Obama's CTO eyes cloud, mobile options

Aneesh Chopra, the first U.S. CTO, tells InfoWorld about his ambitious plans to modernize IT, address Internet privacy, and increase transparency

By , InfoWorld |  Cloud Computing, Aneesh Chopra, privacy

The federal government is "bullish" on prospects for using cloud and mobile technologies, although perhaps not at the expense of existing legacy infrastructure, federal CTO Aneesh Chopra said in an interview with InfoWorld last week.

During an appearance in Silicon Valley, Chopra, the nation's first-ever CTO, acknowledged the inevitable emergence of cloud and mobile as solutions for the federal government, but he sees them as supplementing rather than replacing legacy systems. He said, "I'm not so sure it's an either/or. I absolutely see the trend toward the combination of cloud and mobile as a very, very powerful asset to be mined for new capabilities that aren't yet online. It might very well be that legacy infrastructure will stay on its course, but new capabilities are introduced in a manner that takes advantage of cloud and mobile -- and we're very bullish on those prospects."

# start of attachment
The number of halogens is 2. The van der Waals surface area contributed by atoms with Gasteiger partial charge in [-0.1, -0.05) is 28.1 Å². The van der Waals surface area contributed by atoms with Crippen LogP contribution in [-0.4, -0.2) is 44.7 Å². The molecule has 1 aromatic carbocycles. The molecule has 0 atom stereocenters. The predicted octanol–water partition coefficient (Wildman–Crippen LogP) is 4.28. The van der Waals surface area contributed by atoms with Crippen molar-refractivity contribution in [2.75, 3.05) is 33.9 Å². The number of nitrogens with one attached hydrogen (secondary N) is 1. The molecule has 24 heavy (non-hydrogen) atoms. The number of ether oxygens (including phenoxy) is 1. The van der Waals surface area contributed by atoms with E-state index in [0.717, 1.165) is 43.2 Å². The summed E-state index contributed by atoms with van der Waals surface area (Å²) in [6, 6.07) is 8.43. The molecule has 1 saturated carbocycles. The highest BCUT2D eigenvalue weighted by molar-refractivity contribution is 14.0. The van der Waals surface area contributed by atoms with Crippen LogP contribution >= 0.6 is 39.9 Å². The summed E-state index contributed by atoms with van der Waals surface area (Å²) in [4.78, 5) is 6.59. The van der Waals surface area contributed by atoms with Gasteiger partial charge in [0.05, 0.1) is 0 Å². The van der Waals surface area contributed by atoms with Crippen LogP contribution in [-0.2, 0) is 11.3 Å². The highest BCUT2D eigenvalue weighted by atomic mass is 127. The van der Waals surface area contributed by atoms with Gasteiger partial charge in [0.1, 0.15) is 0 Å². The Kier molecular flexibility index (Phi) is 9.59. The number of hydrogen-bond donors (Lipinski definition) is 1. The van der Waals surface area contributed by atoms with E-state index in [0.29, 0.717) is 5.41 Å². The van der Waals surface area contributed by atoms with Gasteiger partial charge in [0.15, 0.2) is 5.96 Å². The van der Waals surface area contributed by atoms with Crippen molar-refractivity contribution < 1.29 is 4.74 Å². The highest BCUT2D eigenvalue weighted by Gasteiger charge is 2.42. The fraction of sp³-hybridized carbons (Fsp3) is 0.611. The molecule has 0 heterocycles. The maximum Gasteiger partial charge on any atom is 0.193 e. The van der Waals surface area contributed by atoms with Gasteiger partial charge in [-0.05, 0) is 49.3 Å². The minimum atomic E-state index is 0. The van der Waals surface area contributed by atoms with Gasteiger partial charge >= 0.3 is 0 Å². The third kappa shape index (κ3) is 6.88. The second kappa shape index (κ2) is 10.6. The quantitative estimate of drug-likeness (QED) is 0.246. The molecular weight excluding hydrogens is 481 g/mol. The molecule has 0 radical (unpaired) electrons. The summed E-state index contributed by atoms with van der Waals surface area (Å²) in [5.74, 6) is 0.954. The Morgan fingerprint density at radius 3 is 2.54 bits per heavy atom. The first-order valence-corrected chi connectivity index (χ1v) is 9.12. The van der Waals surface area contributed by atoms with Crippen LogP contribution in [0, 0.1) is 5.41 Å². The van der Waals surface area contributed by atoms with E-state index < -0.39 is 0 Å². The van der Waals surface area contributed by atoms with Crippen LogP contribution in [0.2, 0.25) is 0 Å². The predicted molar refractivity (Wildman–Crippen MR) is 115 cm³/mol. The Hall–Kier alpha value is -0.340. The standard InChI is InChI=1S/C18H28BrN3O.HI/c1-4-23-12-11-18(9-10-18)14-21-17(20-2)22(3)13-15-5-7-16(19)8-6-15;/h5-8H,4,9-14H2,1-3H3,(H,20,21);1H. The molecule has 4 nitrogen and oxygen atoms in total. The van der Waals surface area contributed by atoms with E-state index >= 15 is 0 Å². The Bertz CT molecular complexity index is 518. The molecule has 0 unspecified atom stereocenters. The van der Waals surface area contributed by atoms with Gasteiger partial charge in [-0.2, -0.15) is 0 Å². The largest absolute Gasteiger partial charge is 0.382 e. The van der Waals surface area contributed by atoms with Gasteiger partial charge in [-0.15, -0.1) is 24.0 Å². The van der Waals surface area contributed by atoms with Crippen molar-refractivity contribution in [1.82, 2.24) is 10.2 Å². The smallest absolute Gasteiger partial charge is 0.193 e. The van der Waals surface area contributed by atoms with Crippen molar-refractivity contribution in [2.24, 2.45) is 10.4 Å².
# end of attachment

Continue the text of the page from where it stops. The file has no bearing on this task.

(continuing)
[ Tech vendors and trade groups praised the selection of Chopra in 2009. | Keep up with the latest developer news with InfoWorld's Developer World newsletter. | Follow Paul Krill on Twitter. ]

The federal government is pursuing cloud computing and has a team focused on security concerns related to it, Chopra said. "We want to make sure there are opportunities for all forms of cloud computing -- private clouds, hybrid clouds, commercial clouds -- and we've been engaged in the process."

Federal officials are talking with Microsoft, Google, HP, and others about breakthroughs in cloud computing. Chopra said, "My colleague [U.S. CIO Vivek Kundra] is managing the cloud-first policy for the adoption in the federal government, and that's on track and on plan." The government in its cloud pursuits seeks to get the industry to adopt technical standards for security, interoperability, and other capabilities, Chopra said.

Originally published on InfoWorld |  Click here to read the original story.
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